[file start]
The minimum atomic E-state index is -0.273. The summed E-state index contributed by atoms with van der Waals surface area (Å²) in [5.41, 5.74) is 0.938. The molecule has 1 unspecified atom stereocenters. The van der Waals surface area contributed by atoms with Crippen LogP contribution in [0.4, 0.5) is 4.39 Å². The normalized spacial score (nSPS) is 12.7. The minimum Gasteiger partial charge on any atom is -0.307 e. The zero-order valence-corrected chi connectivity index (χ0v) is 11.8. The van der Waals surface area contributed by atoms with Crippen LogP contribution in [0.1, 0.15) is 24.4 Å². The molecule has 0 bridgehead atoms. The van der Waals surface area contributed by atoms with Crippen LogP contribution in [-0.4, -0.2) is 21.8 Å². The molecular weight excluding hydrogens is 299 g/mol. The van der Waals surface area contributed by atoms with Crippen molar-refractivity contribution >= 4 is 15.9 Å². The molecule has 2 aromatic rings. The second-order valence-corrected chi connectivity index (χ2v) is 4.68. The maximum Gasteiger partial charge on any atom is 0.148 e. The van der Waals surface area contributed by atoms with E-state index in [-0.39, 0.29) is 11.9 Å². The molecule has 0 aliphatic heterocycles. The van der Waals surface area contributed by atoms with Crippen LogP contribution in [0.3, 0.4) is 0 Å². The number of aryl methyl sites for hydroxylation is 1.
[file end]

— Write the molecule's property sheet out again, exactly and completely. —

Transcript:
The minimum atomic E-state index is -0.273. The summed E-state index contributed by atoms with van der Waals surface area (Å²) in [5.41, 5.74) is 0.938. The molecule has 1 unspecified atom stereocenters. The van der Waals surface area contributed by atoms with Crippen LogP contribution in [0.4, 0.5) is 4.39 Å². The normalized spacial score (nSPS) is 12.7. The minimum Gasteiger partial charge on any atom is -0.307 e. The zero-order valence-corrected chi connectivity index (χ0v) is 11.8. The van der Waals surface area contributed by atoms with Crippen LogP contribution in [0.1, 0.15) is 24.4 Å². The molecule has 0 bridgehead atoms. The van der Waals surface area contributed by atoms with Crippen LogP contribution in [-0.4, -0.2) is 21.8 Å². The molecular weight excluding hydrogens is 299 g/mol. The van der Waals surface area contributed by atoms with Crippen molar-refractivity contribution >= 4 is 15.9 Å². The molecule has 2 aromatic rings. The second-order valence-corrected chi connectivity index (χ2v) is 4.68. The maximum Gasteiger partial charge on any atom is 0.148 e. The van der Waals surface area contributed by atoms with E-state index in [-0.39, 0.29) is 11.9 Å². The molecule has 0 aliphatic heterocycles. The van der Waals surface area contributed by atoms with Crippen LogP contribution in [0.3, 0.4) is 0 Å². The number of aryl methyl sites for hydroxylation is 1.